Victimization by the Merciful

Victimization by the Merciful

by

Howard Adelman

The hardest challenge by far for any international humanitarian aid organization is the responsibility for treating those whom the NGO wants to help as agents in their own right with feelings and thoughts. They – the abductees in this case – not the humanitarians, have been the main determinants of their own survival. In the horrors perpetrated on the abducted children by the Lord’s Resistance Army (LRA), the victims have not just been abducted and abused and enslaved; they have not just been forcibly removed from their family and friends. And they have not just been indoctrinated into becoming part of a killing machine. They are survivors. And they had to negotiate and devise ways to survive.

For there is an unbridgeable contradiction between the need of an international humanitarian aid organization in order to raise funds for their cause, the necessity, on the one hand, to portray themselves as the indispensable and sine qua non without whom the victims could not survive and escape from their victimization, and the need to portray those they are helping simply as hapless victims. Yet those abductees have done for themselves far more than any outside agency can bring to the task, for it is they who have survived. It is they who had to scheme and plan and calculate how to get through each day. The NGOs must realize and recognize the relatively minor added value an aid organization brings to the situation. But if that organization does not portray itself as indispensable, as the sine qua non without which the victims will remain hapless and helpless, why would anyone donate funds to the organization?

Look first at the situation the young boys and girls found themselves in as soon as they were abducted. They were suddenly cast into a totally alien environment. Instead of the security of home, instead of the support of family and friends, they have been thrust among total strangers. If they were abducted with another friend or family member, which most are, they must almost immediately learn to hide that fact just when they most need the support of another. For if they do not immediately learn to hide and disguise the fact that they know another, if they do not quickly master the art of dissembling and misrepresenting what they really know, they pose the greatest danger to both themselves and their friends and relatives.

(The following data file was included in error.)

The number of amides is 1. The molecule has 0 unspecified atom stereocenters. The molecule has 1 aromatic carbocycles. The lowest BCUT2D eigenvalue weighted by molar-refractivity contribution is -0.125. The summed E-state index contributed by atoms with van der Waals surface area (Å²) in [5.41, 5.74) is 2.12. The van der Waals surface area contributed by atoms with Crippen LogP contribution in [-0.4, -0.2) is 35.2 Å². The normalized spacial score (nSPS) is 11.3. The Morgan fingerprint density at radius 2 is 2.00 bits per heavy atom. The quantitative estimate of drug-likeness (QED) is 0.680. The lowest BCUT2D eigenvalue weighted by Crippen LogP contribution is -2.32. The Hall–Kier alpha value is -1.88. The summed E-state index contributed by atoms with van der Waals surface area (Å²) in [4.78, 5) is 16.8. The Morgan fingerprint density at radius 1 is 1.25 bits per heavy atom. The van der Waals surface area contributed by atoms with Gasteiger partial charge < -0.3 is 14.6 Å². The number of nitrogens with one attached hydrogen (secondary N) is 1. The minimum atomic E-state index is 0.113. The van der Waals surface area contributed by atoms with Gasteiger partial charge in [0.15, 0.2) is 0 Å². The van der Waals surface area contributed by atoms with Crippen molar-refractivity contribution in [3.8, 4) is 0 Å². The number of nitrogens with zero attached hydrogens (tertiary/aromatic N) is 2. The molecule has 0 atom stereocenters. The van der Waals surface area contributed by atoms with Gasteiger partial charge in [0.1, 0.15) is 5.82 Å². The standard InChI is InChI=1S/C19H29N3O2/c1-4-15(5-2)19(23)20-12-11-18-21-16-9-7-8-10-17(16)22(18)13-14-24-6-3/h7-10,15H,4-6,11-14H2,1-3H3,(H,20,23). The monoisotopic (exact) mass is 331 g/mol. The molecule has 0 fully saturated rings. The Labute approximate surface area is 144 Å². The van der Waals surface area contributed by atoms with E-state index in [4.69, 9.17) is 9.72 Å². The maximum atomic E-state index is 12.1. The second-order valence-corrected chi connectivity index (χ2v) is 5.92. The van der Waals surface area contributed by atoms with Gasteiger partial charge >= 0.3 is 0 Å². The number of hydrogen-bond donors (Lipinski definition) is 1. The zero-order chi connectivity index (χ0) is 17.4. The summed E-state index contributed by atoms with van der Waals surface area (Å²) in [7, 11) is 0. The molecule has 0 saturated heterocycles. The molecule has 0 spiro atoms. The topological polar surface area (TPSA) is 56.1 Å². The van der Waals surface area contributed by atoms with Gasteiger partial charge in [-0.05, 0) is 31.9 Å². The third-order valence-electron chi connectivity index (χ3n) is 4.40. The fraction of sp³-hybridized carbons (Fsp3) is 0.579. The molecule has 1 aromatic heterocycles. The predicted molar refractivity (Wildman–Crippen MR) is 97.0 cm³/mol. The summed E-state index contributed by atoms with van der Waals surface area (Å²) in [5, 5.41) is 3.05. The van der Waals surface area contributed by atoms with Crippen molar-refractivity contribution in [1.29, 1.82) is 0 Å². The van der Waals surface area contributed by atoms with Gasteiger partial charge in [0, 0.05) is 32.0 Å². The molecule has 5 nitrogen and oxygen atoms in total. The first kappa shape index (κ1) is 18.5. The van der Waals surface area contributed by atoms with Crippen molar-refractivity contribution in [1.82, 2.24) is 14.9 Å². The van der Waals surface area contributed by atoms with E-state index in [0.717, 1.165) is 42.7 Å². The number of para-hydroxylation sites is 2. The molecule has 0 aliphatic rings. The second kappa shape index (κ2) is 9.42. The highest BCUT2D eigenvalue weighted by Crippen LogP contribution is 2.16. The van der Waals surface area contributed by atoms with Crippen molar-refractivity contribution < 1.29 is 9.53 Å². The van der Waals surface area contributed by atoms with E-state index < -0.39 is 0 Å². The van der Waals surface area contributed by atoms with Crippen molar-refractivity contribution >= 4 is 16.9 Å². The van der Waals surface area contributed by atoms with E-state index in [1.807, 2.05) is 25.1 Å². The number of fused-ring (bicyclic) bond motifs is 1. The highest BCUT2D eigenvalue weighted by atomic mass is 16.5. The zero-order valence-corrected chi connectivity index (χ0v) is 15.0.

If they reveal that another abductee is a close friend or family member, if they do not almost immediately learn to hide their relationships, if they slip and the abductors realize that another member of the abducted group is a close friend or family member, then they will have to learn the hardest way of all the first lesson that the abductors must and do teach the abductees – that they are all alone, that they are totally dependent on the LRA for their survival. At the same time, they must retain the sense that they must rely on themselves for survival. Further, if they fail to learn that lesson, if they reveal what must remain hidden at precisely the time when the abductees most need another for support, then, at best, they will be separated and find themselves further alone, or else one of the two will be killed, or, worst of all, they will be “asked” to murder the other as the first act in their initiation in the new laws of the jungle.

Further, if they have already been raised and taught that the jungle is an alien place haunted by malevolent spirits, if they have already been acculturated into the magic and superstitious beliefs about this alien and threatening environment, then the task is all the harder and their fears are much greater. So the abductor has the task of isolating and alienating the abductee from his or her home environment. The abductee is then most in need of security of home and hearth. It is the first and most formidable challenge facing an abductee to negotiate this most fundamental and most difficult initial hurdle.